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News Release

Labor Department Sues Executives of Two Defunct California Companies For Failing to Remit Employee Contributions

Archived News Release — Caution: Information may be out of date.

San Francisco, California - The U.S. Department of Labor sued the former executives of bankrupt Rapid Micro, Inc. of Castro Valley, and Network Guardians, Inc. of Hayward, September 20, for failure to remit to the Network Guardians, Inc. SAR-SEP Plan, $20,000 in contributions withheld from employees’ wages.

“This action demonstrates our commitment to protection of the hard-earned benefits of American workers,” said Bette Briggs, director of the department’s San Francisco regional office of the Pension and Welfare Benefits Administration (EBSA), which investigated the alleged violations of the Employee Retirement Income Security Act (ERISA).

The department’s lawsuit, originally filed September 12 in federal district court in San Francisco, alleged that Mark R. Koike and Rosemary Chan, presidents of the bankrupt companies Rapid Micro and its successor, Network Guardians, respectively, failed to timely forward the contributions of participants to their plan accounts since 1996. The defendants also allegedly commingled employee contributions with corporate assets and used the plan’s assets to benefit those companies.

The department is seeking to restore the contributions plus any lost interest, to permanently bar the defendants from serving as fiduciaries to any plan governed by ERISA, and to require them to cooperate with the plan trustee in distributing plan assets to participants.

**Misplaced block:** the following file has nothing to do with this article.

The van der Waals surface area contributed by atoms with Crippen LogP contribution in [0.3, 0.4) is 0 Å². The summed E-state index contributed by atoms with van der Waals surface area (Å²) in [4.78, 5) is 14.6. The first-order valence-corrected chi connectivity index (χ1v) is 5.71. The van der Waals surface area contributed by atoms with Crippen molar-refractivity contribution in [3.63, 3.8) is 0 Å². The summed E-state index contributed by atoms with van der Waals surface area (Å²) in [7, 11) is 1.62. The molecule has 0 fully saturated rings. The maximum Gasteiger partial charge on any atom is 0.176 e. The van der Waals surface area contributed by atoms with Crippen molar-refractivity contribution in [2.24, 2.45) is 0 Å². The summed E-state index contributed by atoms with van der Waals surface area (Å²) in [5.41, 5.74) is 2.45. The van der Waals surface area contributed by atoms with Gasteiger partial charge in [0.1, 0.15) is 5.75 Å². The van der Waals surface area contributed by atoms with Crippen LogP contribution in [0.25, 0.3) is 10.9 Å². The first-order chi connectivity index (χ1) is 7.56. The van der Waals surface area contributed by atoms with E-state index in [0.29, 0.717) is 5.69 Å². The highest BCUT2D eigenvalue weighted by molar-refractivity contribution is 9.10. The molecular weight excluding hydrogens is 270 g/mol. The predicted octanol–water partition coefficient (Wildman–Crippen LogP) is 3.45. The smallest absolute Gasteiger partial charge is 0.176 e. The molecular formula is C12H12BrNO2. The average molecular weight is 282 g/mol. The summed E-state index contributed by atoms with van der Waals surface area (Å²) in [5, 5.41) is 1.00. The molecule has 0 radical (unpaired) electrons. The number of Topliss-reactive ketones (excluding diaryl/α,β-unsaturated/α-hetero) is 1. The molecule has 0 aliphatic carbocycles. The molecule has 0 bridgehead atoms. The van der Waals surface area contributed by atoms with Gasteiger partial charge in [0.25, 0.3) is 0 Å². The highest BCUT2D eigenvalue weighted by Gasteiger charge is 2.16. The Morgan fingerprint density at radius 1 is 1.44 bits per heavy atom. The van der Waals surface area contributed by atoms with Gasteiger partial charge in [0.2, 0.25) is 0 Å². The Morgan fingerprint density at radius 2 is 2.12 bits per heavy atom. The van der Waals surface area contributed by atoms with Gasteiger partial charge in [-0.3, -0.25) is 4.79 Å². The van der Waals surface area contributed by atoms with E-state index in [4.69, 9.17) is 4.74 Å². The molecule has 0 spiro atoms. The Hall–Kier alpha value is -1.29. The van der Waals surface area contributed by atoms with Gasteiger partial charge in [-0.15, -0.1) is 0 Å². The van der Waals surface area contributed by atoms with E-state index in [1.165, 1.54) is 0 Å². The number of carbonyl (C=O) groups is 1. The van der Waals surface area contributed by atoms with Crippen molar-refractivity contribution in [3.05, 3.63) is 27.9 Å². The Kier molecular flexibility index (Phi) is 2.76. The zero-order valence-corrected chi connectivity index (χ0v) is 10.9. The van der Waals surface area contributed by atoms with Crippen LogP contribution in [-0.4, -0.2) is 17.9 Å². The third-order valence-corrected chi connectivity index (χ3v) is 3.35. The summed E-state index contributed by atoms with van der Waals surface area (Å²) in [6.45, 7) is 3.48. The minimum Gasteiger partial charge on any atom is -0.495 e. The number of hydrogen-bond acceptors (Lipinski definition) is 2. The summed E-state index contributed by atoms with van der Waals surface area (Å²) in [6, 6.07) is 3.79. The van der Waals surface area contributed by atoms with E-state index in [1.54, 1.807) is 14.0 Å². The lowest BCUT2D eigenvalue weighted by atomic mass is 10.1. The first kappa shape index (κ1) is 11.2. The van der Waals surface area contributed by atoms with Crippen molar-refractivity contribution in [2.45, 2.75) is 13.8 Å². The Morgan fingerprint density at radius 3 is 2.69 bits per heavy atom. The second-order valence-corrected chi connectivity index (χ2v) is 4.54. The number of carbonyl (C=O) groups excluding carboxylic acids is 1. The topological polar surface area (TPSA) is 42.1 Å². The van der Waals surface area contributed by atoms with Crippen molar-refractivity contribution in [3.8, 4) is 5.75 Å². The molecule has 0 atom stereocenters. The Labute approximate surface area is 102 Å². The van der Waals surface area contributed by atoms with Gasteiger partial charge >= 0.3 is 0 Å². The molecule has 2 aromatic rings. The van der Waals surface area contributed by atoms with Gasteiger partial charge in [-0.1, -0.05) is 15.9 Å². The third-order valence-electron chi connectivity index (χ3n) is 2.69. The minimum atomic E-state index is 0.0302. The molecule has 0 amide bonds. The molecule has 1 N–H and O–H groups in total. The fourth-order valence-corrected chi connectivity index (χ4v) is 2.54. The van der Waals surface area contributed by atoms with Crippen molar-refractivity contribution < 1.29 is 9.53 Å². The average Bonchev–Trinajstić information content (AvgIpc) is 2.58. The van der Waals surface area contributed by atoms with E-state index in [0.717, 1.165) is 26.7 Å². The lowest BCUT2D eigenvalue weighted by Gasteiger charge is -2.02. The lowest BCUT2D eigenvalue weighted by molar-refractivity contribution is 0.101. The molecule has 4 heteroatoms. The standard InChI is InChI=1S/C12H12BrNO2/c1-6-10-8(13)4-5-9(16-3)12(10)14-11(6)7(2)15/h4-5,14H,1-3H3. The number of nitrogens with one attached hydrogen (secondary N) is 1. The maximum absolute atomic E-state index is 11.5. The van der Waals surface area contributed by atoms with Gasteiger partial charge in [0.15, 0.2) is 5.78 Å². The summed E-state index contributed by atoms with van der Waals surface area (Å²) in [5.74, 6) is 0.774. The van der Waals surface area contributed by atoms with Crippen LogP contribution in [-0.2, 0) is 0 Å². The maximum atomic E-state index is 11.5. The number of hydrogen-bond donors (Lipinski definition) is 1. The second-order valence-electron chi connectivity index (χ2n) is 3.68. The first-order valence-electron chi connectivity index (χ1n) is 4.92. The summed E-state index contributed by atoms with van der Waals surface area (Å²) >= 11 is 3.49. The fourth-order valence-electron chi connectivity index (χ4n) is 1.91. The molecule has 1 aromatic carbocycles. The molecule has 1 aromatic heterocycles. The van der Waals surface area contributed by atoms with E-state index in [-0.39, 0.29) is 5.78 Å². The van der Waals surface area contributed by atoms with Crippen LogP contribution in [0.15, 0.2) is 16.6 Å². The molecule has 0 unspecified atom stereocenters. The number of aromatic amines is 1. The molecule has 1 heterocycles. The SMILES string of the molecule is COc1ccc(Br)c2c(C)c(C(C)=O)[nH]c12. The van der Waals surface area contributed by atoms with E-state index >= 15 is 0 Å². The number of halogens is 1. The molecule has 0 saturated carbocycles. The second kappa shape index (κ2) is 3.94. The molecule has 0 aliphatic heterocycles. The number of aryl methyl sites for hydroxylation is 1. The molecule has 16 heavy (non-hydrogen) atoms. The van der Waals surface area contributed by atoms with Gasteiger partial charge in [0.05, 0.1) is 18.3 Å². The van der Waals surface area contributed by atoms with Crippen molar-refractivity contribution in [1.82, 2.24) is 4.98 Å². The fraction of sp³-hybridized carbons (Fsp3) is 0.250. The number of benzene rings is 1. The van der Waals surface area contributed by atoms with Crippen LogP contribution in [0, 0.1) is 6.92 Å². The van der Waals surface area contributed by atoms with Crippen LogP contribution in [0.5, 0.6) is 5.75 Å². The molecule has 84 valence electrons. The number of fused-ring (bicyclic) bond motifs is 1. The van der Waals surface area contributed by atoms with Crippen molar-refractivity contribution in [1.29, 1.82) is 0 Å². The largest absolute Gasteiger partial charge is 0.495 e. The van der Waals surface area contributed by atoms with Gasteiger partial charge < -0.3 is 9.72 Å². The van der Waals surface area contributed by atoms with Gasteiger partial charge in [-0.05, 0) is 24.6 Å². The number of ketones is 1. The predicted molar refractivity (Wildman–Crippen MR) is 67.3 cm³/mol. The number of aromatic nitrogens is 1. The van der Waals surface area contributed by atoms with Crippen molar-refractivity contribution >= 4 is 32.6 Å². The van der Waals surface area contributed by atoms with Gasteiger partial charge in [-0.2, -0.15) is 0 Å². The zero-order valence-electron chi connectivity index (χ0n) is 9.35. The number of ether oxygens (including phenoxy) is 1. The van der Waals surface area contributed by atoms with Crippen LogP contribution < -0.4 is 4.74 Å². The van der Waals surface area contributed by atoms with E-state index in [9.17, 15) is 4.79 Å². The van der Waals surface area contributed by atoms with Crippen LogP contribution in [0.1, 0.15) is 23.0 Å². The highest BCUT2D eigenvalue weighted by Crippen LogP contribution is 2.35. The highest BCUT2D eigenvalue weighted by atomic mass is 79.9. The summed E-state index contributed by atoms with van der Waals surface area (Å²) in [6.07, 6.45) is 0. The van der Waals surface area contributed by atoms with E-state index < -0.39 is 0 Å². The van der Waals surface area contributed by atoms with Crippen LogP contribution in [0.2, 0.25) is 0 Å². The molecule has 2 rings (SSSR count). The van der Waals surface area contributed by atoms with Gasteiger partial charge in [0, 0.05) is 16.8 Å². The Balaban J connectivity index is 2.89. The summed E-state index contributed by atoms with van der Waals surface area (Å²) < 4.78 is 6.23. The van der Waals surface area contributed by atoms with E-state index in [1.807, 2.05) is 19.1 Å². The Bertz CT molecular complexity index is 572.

Rapid Micro, which filed for Chapter 7 bankruptcy, ceased operating in June 1997. Network Guardians, which ceased operations on June 14, 1999, became the sponsor of the plan on October 1, 1997. The plan covered 13 participants employed by the companies.

Briggs noted that employers with similar problems, who are not yet the subject of an investigation by EBSA, may be eligible to participate in the department’s Voluntary Fiduciary Correction Program (VFCP). Participation in the VFCP requires employers to make workers whole, but allows them to avoid EBSA enforcement actions and civil penalties, as well as excise taxes.

“The VFCP gives plan sponsors a way to come into compliance with ERISA by restoring workers’ benefits while avoiding an investigation by EBSA,” said Briggs. “It protects workers’ health and retirement benefits and allows us to focus our resources on those who seek to avoid compliance.”

For more information about the VFCP see

Employers and workers can contact the San Francisco Regional Office at 415.975.4600 or EBSA’s Toll-Free Employee & Employer Hotline number, 866.275.7922, for help with problems relating to private-sector pension and health plans.

(Chao v. Koike
Civil Action No. C-02-447 MEJ)

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Archived News Release — Caution: Information may be out of date.

Employee Benefits Security Administration
September 26, 2002
Release Number